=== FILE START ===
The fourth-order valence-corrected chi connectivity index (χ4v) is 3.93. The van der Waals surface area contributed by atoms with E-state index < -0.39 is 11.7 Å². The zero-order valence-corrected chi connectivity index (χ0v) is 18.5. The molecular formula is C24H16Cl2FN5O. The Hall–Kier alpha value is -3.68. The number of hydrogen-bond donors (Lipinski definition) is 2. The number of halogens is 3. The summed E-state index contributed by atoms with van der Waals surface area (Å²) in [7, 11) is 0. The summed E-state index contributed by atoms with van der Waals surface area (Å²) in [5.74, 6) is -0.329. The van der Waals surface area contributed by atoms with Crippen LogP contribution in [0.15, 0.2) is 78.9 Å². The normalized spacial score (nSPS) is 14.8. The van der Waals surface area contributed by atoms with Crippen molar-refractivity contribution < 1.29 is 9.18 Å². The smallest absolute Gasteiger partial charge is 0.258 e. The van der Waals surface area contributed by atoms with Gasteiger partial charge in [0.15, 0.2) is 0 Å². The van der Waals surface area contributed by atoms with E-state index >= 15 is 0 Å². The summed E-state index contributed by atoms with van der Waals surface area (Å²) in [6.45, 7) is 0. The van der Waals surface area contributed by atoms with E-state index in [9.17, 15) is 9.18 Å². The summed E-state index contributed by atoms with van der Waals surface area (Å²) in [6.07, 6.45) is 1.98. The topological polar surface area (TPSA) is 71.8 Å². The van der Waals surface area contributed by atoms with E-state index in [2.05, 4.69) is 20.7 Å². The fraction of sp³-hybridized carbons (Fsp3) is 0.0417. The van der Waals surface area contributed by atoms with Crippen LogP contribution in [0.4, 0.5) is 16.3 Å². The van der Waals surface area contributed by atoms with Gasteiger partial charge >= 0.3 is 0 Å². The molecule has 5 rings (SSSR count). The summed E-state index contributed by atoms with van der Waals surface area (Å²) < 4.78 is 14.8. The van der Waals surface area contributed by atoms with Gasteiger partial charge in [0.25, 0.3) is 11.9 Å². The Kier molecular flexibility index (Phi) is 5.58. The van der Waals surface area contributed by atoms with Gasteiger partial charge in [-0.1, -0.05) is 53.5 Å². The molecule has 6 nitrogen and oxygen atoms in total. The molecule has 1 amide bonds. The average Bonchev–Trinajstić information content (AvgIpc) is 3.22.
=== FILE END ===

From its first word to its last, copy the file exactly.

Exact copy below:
The fourth-order valence-corrected chi connectivity index (χ4v) is 3.93. The van der Waals surface area contributed by atoms with E-state index < -0.39 is 11.7 Å². The zero-order valence-corrected chi connectivity index (χ0v) is 18.5. The molecular formula is C24H16Cl2FN5O. The Hall–Kier alpha value is -3.68. The number of hydrogen-bond donors (Lipinski definition) is 2. The number of halogens is 3. The summed E-state index contributed by atoms with van der Waals surface area (Å²) in [7, 11) is 0. The summed E-state index contributed by atoms with van der Waals surface area (Å²) in [5.74, 6) is -0.329. The van der Waals surface area contributed by atoms with Crippen LogP contribution in [0.15, 0.2) is 78.9 Å². The normalized spacial score (nSPS) is 14.8. The van der Waals surface area contributed by atoms with Crippen molar-refractivity contribution < 1.29 is 9.18 Å². The smallest absolute Gasteiger partial charge is 0.258 e. The van der Waals surface area contributed by atoms with Gasteiger partial charge in [0.15, 0.2) is 0 Å². The van der Waals surface area contributed by atoms with E-state index >= 15 is 0 Å². The summed E-state index contributed by atoms with van der Waals surface area (Å²) in [6.45, 7) is 0. The van der Waals surface area contributed by atoms with E-state index in [9.17, 15) is 9.18 Å². The summed E-state index contributed by atoms with van der Waals surface area (Å²) in [6.07, 6.45) is 1.98. The topological polar surface area (TPSA) is 71.8 Å². The van der Waals surface area contributed by atoms with E-state index in [2.05, 4.69) is 20.7 Å². The fraction of sp³-hybridized carbons (Fsp3) is 0.0417. The van der Waals surface area contributed by atoms with Crippen LogP contribution in [0.4, 0.5) is 16.3 Å². The van der Waals surface area contributed by atoms with Gasteiger partial charge >= 0.3 is 0 Å². The molecule has 5 rings (SSSR count). The summed E-state index contributed by atoms with van der Waals surface area (Å²) < 4.78 is 14.8. The van der Waals surface area contributed by atoms with Gasteiger partial charge in [0.25, 0.3) is 11.9 Å². The Kier molecular flexibility index (Phi) is 5.58. The van der Waals surface area contributed by atoms with Gasteiger partial charge in [-0.1, -0.05) is 53.5 Å². The molecule has 6 nitrogen and oxygen atoms in total. The molecule has 1 amide bonds. The average Bonchev–Trinajstić information content (AvgIpc) is 3.22.